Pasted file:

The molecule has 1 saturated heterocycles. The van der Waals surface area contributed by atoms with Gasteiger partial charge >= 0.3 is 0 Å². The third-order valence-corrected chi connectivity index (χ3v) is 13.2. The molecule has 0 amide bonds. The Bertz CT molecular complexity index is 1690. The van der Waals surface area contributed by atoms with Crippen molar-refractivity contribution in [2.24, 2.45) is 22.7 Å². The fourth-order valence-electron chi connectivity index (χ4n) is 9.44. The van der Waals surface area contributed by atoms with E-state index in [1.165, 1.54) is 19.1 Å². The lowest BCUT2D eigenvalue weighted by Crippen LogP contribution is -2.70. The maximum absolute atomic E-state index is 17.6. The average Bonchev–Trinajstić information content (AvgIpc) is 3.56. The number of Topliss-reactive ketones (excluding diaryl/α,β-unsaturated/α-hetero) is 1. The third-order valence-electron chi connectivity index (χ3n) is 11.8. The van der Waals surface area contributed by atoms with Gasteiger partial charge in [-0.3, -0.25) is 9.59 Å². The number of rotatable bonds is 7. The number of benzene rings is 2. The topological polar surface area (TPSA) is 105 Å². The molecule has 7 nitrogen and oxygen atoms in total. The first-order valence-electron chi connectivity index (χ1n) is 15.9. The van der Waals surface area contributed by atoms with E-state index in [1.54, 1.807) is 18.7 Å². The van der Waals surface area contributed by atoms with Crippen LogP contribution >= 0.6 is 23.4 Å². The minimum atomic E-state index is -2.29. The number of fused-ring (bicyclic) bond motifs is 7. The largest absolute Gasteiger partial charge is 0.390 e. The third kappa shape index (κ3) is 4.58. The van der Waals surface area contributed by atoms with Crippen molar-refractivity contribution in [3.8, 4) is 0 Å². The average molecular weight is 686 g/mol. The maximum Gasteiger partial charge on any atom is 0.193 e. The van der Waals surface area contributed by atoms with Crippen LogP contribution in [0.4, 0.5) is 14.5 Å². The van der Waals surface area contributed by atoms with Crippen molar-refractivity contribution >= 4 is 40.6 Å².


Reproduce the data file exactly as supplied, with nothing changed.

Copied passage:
The molecule has 1 saturated heterocycles. The van der Waals surface area contributed by atoms with Gasteiger partial charge >= 0.3 is 0 Å². The third-order valence-corrected chi connectivity index (χ3v) is 13.2. The molecule has 0 amide bonds. The Bertz CT molecular complexity index is 1690. The van der Waals surface area contributed by atoms with Crippen molar-refractivity contribution in [2.24, 2.45) is 22.7 Å². The fourth-order valence-electron chi connectivity index (χ4n) is 9.44. The van der Waals surface area contributed by atoms with E-state index in [1.165, 1.54) is 19.1 Å². The lowest BCUT2D eigenvalue weighted by Crippen LogP contribution is -2.70. The maximum absolute atomic E-state index is 17.6. The average Bonchev–Trinajstić information content (AvgIpc) is 3.56. The number of Topliss-reactive ketones (excluding diaryl/α,β-unsaturated/α-hetero) is 1. The third-order valence-electron chi connectivity index (χ3n) is 11.8. The van der Waals surface area contributed by atoms with Gasteiger partial charge in [-0.3, -0.25) is 9.59 Å². The number of rotatable bonds is 7. The number of benzene rings is 2. The topological polar surface area (TPSA) is 105 Å². The molecule has 7 nitrogen and oxygen atoms in total. The first-order valence-electron chi connectivity index (χ1n) is 15.9. The van der Waals surface area contributed by atoms with E-state index in [1.54, 1.807) is 18.7 Å². The van der Waals surface area contributed by atoms with Crippen LogP contribution >= 0.6 is 23.4 Å². The minimum atomic E-state index is -2.29. The number of fused-ring (bicyclic) bond motifs is 7. The largest absolute Gasteiger partial charge is 0.390 e. The third kappa shape index (κ3) is 4.58. The van der Waals surface area contributed by atoms with Crippen molar-refractivity contribution in [3.8, 4) is 0 Å². The average molecular weight is 686 g/mol. The maximum Gasteiger partial charge on any atom is 0.193 e. The van der Waals surface area contributed by atoms with Crippen LogP contribution in [0.4, 0.5) is 14.5 Å². The van der Waals surface area contributed by atoms with Crippen molar-refractivity contribution >= 4 is 40.6 Å².